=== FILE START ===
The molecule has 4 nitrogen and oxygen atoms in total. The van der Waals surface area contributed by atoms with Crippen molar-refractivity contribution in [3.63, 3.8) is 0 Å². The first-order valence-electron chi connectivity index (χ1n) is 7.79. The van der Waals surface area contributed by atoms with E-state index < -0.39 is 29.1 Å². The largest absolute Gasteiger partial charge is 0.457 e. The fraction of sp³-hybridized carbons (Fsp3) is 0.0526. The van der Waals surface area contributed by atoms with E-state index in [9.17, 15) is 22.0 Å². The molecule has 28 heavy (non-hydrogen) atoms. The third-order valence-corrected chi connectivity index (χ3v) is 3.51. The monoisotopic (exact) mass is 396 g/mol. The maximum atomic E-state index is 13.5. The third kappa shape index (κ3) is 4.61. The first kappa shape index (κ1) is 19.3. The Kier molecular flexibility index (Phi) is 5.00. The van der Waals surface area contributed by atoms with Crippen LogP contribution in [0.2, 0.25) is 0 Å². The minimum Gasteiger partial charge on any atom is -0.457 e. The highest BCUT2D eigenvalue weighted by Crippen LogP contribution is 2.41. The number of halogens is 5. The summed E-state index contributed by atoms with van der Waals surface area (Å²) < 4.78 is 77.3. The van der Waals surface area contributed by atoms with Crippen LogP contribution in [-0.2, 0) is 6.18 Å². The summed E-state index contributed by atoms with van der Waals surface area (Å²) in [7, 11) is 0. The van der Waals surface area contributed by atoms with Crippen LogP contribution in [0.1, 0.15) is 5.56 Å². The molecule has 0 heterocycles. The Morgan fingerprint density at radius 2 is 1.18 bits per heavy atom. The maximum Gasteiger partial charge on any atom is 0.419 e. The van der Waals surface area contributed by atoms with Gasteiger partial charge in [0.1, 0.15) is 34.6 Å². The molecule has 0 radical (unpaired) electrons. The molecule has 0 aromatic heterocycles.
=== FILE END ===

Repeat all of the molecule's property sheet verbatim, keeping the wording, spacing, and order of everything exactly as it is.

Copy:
The molecule has 4 nitrogen and oxygen atoms in total. The van der Waals surface area contributed by atoms with Crippen molar-refractivity contribution in [3.63, 3.8) is 0 Å². The first-order valence-electron chi connectivity index (χ1n) is 7.79. The van der Waals surface area contributed by atoms with E-state index < -0.39 is 29.1 Å². The largest absolute Gasteiger partial charge is 0.457 e. The fraction of sp³-hybridized carbons (Fsp3) is 0.0526. The van der Waals surface area contributed by atoms with E-state index in [9.17, 15) is 22.0 Å². The molecule has 28 heavy (non-hydrogen) atoms. The third-order valence-corrected chi connectivity index (χ3v) is 3.51. The monoisotopic (exact) mass is 396 g/mol. The maximum atomic E-state index is 13.5. The third kappa shape index (κ3) is 4.61. The first kappa shape index (κ1) is 19.3. The Kier molecular flexibility index (Phi) is 5.00. The van der Waals surface area contributed by atoms with Crippen LogP contribution in [0.2, 0.25) is 0 Å². The minimum Gasteiger partial charge on any atom is -0.457 e. The highest BCUT2D eigenvalue weighted by Crippen LogP contribution is 2.41. The number of halogens is 5. The summed E-state index contributed by atoms with van der Waals surface area (Å²) < 4.78 is 77.3. The van der Waals surface area contributed by atoms with Crippen LogP contribution in [-0.2, 0) is 6.18 Å². The summed E-state index contributed by atoms with van der Waals surface area (Å²) in [7, 11) is 0. The van der Waals surface area contributed by atoms with Crippen LogP contribution in [0.1, 0.15) is 5.56 Å². The molecule has 0 heterocycles. The Morgan fingerprint density at radius 2 is 1.18 bits per heavy atom. The maximum Gasteiger partial charge on any atom is 0.419 e. The van der Waals surface area contributed by atoms with Gasteiger partial charge in [0.1, 0.15) is 34.6 Å². The molecule has 0 radical (unpaired) electrons. The molecule has 0 aromatic heterocycles.